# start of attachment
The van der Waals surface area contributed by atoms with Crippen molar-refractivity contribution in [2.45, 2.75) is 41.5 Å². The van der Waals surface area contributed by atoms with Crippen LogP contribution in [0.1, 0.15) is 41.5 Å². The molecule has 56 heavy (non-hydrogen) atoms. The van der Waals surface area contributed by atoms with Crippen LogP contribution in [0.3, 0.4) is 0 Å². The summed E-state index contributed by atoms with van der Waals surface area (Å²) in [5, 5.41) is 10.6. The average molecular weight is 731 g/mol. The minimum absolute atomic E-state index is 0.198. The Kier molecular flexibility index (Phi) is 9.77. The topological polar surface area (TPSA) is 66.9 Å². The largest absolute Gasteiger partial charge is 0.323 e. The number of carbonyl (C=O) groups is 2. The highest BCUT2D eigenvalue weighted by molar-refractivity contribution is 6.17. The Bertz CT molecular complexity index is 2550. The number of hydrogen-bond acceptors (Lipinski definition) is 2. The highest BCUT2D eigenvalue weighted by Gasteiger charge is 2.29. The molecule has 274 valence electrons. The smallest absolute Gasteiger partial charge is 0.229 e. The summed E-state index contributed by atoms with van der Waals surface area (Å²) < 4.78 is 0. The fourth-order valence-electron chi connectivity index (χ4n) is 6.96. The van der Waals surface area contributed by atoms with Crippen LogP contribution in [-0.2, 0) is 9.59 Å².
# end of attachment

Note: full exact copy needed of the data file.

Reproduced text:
The van der Waals surface area contributed by atoms with Crippen molar-refractivity contribution in [2.45, 2.75) is 41.5 Å². The van der Waals surface area contributed by atoms with Crippen LogP contribution in [0.1, 0.15) is 41.5 Å². The molecule has 56 heavy (non-hydrogen) atoms. The van der Waals surface area contributed by atoms with Crippen LogP contribution in [0.3, 0.4) is 0 Å². The summed E-state index contributed by atoms with van der Waals surface area (Å²) in [5, 5.41) is 10.6. The average molecular weight is 731 g/mol. The minimum absolute atomic E-state index is 0.198. The Kier molecular flexibility index (Phi) is 9.77. The topological polar surface area (TPSA) is 66.9 Å². The largest absolute Gasteiger partial charge is 0.323 e. The number of carbonyl (C=O) groups is 2. The highest BCUT2D eigenvalue weighted by molar-refractivity contribution is 6.17. The Bertz CT molecular complexity index is 2550. The number of hydrogen-bond acceptors (Lipinski definition) is 2. The highest BCUT2D eigenvalue weighted by Gasteiger charge is 2.29. The molecule has 274 valence electrons. The smallest absolute Gasteiger partial charge is 0.229 e. The summed E-state index contributed by atoms with van der Waals surface area (Å²) < 4.78 is 0. The fourth-order valence-electron chi connectivity index (χ4n) is 6.96. The van der Waals surface area contributed by atoms with Crippen LogP contribution in [-0.2, 0) is 9.59 Å².